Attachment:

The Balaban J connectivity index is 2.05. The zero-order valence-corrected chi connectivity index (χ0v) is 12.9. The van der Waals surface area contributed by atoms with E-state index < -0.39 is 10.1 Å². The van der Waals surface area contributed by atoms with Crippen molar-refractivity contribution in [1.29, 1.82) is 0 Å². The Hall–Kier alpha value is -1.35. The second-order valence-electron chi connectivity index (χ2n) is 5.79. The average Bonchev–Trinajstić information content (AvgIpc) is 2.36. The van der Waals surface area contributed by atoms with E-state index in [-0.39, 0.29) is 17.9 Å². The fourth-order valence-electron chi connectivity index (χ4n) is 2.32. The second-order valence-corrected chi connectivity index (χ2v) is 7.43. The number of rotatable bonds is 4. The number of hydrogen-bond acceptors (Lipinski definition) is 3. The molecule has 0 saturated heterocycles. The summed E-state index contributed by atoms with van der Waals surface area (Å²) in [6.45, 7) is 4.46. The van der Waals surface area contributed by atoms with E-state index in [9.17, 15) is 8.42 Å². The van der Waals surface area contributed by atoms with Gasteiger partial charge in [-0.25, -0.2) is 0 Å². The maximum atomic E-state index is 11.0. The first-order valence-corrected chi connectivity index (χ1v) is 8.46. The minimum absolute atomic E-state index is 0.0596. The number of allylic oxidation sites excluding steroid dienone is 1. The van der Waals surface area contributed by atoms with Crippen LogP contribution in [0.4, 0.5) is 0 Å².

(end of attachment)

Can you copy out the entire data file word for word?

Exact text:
The Balaban J connectivity index is 2.05. The zero-order valence-corrected chi connectivity index (χ0v) is 12.9. The van der Waals surface area contributed by atoms with E-state index < -0.39 is 10.1 Å². The van der Waals surface area contributed by atoms with Crippen molar-refractivity contribution in [1.29, 1.82) is 0 Å². The Hall–Kier alpha value is -1.35. The second-order valence-electron chi connectivity index (χ2n) is 5.79. The average Bonchev–Trinajstić information content (AvgIpc) is 2.36. The van der Waals surface area contributed by atoms with E-state index in [-0.39, 0.29) is 17.9 Å². The fourth-order valence-electron chi connectivity index (χ4n) is 2.32. The second-order valence-corrected chi connectivity index (χ2v) is 7.43. The number of rotatable bonds is 4. The number of hydrogen-bond acceptors (Lipinski definition) is 3. The molecule has 0 saturated heterocycles. The summed E-state index contributed by atoms with van der Waals surface area (Å²) in [6.45, 7) is 4.46. The van der Waals surface area contributed by atoms with E-state index in [9.17, 15) is 8.42 Å². The van der Waals surface area contributed by atoms with Gasteiger partial charge in [-0.25, -0.2) is 0 Å². The maximum atomic E-state index is 11.0. The first-order valence-corrected chi connectivity index (χ1v) is 8.46. The minimum absolute atomic E-state index is 0.0596. The number of allylic oxidation sites excluding steroid dienone is 1. The van der Waals surface area contributed by atoms with Crippen LogP contribution in [0.4, 0.5) is 0 Å².